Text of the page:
First, Defendant's warnings are not adequate as a matter of law. Defendant contends that it " provided multiple warnings in multiple sources with the Sprayer, including warnings of the risk of pressurized contents, the potential for eye injury, and the need to wear personal protective equipment, including protective eyewear, at all time while in the work area." Mot. at 16:21-24; see also Rivord Decl. Exs. 1-3 (identifying embossed warning on Sprayer, hang tag, and Quick Start-Up Guide, which contain various warnings included with the Sprayer when sold new). Defendant points to the " Warnings" section of both the Operation Manual and Repair and Parts Manual as further evidence of the adequacy of the warnings. This section, which is identical in both, states: " The following warnings are for the . . . maintenance and repair of the equipment. The exclamation point symbol alerts you to a general warning and the hazard symbol refers to procedure-specific risks. Refer back to these warnings. Additional, product-specific

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warnings may be found throughout the body of this manual where applicable." Operation Manual at 3 (emphasis added); id. Ex. 5 at 3 (Repair and Parts Manual). The next three pages in the Warnings section identify various safety hazards and precautions to undertake, and identify each hazard with a specific hazard symbol, which alerts the user of a procedure-specific risk. See Operation Manual at 3-5. Under the heading corresponding to " Personal Protective Equipment" (and its symbol which depicts a person's head with mask, ear protection, and eye glasses), the Operations Manual states:

You must wear appropriate protective equipment when operating, servicing, or when in the operating area of the equipment to help protect you from serious injury, including eye injury, inhalation of toxic fumes, burns, and hearing loss. This equipment includes but is not limited to: * Protective eye wear. . . .

Operation Manual at 5 (emphasis added). Defendant asserts that these warnings, and the absence of any admissible expert testimony on failure to warn, show that the warnings were adequate as a matter of law.

Plaintiff argues, however, that there is ambiguity in the warning section which Plaintiff referenced prior to the incident based on his own testimony and other admissible evidence. Plaintiff testified that he read the " Pressure Relief Procedure" of the Operation Manual prior to the incident, which he had accessed on his iPad. See Tr. 60:7- 61:4; 64:12-65:2; 75:4-14. The hazard symbols listed under the Pressure Relief Procedure section include: 1) the exclamation point symbol, and two symbols that relate to Skin Injection Hazard. Compare Operation Manual at 9 (listing hazard symbols associated with procedure-specific risks) with id. at 2-3 (explaining symbols). Nowhere does the hazard symbol for personal protective equipment appear in the Pressure Relief Procedure section. Notwithstanding the admonition to wear safety glasses at all times found in the Warning section of the Operation Manual and elsewhere, Plaintiff has presented evidence that the specific page covering the pressure relief procedure he utilized did not include an explicit warning to wear protective eye glasses. A reasonable interpretation of the use of the hazard symbols is that unless the particular symbol is present under a specific activity, the associated danger is not present while performing that activity. Viewing this evidence in a light most favorable to Plaintiff, and as adequacy of a warning is usually a question for the jury, Plaintiff has presented a genuine dispute of material fact that precludes summary judgment on this claim.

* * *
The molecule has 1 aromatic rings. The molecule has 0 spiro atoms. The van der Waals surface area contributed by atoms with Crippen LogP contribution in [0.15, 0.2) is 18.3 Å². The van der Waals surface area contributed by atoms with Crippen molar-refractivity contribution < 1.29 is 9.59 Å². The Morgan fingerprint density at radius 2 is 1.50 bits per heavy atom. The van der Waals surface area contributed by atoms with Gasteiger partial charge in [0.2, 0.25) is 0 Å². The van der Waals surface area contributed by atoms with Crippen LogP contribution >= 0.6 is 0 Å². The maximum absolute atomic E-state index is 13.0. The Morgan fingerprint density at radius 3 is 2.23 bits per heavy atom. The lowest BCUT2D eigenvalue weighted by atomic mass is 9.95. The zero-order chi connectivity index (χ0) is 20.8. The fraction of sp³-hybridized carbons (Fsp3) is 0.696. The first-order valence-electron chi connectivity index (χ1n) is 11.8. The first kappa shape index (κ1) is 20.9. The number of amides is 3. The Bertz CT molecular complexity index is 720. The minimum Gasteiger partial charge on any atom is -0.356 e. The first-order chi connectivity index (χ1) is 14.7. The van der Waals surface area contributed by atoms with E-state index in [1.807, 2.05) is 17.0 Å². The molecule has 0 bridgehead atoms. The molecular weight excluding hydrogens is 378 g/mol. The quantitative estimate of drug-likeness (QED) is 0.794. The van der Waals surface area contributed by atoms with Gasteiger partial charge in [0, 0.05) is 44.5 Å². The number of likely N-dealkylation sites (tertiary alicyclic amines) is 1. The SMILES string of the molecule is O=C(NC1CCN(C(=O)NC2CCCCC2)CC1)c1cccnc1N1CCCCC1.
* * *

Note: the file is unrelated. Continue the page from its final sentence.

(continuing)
Defendant's additional arguments in favor of summary judgment on this claim are without merit. Defendant asserts that Plaintiff did not read the warnings at all, and thus Plaintiff's failure to warn claim fails for lack of causation. See Mot. at 18:18-19 (citing Tr. 71:6-16) (Plaintiff testifying that he " probably" did not read the " beginning part of the manual" ). Defendant is correct " that a defendant is not liable to a plaintiff if the injury would have occurred even if the defendant had issued adequate warnings," Huitt, 188 Cal.App.4th at 1604, such as when " the person to whom the warning is directed does not read the warning [because, in that case,] there is no causation." Altman v. HO Sports Co., 821 F.Supp.2d 1178, 1188 (E.D. Cal. 2011) (citation omitted). There is, however, a genuine dispute of fact as to whether Plaintiff read the warnings:

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Q. Did you read [the Personal Protective Equipment warning] before you were working on the sprayer?
A. Umm, probably not in its entirety, but yes, I . . . I always go through the safety warnings.

Tr. 81:8-11 (emphasis added). When viewed in a light most favorable to Plaintiff, he testified that he " always" goes through the safety warnings, and did read at least some of the safety warnings in the Operation Manual. Thus, the Court cannot conclude that undisputed evidence shows that Plaintiff failed to read the warnings, such that no stronger warning would have prevented the harm.